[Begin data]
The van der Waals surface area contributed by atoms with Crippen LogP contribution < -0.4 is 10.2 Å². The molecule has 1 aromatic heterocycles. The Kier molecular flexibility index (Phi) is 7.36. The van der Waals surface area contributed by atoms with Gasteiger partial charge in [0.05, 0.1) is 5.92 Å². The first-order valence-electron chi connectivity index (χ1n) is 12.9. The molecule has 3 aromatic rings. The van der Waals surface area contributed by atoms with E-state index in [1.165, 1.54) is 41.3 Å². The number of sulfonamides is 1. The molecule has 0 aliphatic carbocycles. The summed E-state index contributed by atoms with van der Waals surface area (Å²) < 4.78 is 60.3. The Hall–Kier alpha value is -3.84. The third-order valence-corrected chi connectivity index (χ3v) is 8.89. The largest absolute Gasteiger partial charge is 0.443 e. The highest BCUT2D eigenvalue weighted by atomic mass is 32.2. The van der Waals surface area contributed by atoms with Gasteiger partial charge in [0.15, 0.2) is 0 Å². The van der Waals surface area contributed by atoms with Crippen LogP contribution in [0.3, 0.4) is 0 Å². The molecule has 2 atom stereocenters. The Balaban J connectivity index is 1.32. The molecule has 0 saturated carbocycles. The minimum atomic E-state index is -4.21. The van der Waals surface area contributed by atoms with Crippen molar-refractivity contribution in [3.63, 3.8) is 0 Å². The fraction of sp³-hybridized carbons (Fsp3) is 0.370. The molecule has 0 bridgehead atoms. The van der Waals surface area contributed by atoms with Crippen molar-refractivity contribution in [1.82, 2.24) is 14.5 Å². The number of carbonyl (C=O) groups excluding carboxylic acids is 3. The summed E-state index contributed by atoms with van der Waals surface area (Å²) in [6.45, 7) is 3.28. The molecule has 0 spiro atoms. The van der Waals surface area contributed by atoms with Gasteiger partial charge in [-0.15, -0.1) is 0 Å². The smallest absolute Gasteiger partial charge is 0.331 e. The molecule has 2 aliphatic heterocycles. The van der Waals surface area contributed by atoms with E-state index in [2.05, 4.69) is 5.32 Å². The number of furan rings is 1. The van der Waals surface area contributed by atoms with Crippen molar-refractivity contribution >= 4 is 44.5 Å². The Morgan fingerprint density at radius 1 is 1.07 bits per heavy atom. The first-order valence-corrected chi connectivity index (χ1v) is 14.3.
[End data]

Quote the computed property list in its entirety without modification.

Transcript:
The van der Waals surface area contributed by atoms with Crippen LogP contribution < -0.4 is 10.2 Å². The molecule has 1 aromatic heterocycles. The Kier molecular flexibility index (Phi) is 7.36. The van der Waals surface area contributed by atoms with Gasteiger partial charge in [0.05, 0.1) is 5.92 Å². The first-order valence-electron chi connectivity index (χ1n) is 12.9. The molecule has 3 aromatic rings. The van der Waals surface area contributed by atoms with E-state index in [1.165, 1.54) is 41.3 Å². The number of sulfonamides is 1. The molecule has 0 aliphatic carbocycles. The summed E-state index contributed by atoms with van der Waals surface area (Å²) < 4.78 is 60.3. The Hall–Kier alpha value is -3.84. The third-order valence-corrected chi connectivity index (χ3v) is 8.89. The largest absolute Gasteiger partial charge is 0.443 e. The highest BCUT2D eigenvalue weighted by atomic mass is 32.2. The van der Waals surface area contributed by atoms with Gasteiger partial charge in [0.15, 0.2) is 0 Å². The van der Waals surface area contributed by atoms with Crippen LogP contribution in [0.3, 0.4) is 0 Å². The molecule has 2 atom stereocenters. The Balaban J connectivity index is 1.32. The molecule has 0 saturated carbocycles. The minimum atomic E-state index is -4.21. The van der Waals surface area contributed by atoms with Crippen molar-refractivity contribution in [3.63, 3.8) is 0 Å². The fraction of sp³-hybridized carbons (Fsp3) is 0.370. The molecule has 0 bridgehead atoms. The van der Waals surface area contributed by atoms with Crippen molar-refractivity contribution in [1.82, 2.24) is 14.5 Å². The number of carbonyl (C=O) groups excluding carboxylic acids is 3. The summed E-state index contributed by atoms with van der Waals surface area (Å²) in [6.45, 7) is 3.28. The molecule has 0 spiro atoms. The van der Waals surface area contributed by atoms with Gasteiger partial charge in [-0.15, -0.1) is 0 Å². The smallest absolute Gasteiger partial charge is 0.331 e. The molecule has 2 aliphatic heterocycles. The van der Waals surface area contributed by atoms with E-state index in [2.05, 4.69) is 5.32 Å². The number of furan rings is 1. The van der Waals surface area contributed by atoms with Crippen molar-refractivity contribution >= 4 is 44.5 Å². The Morgan fingerprint density at radius 1 is 1.07 bits per heavy atom. The first-order valence-corrected chi connectivity index (χ1v) is 14.3.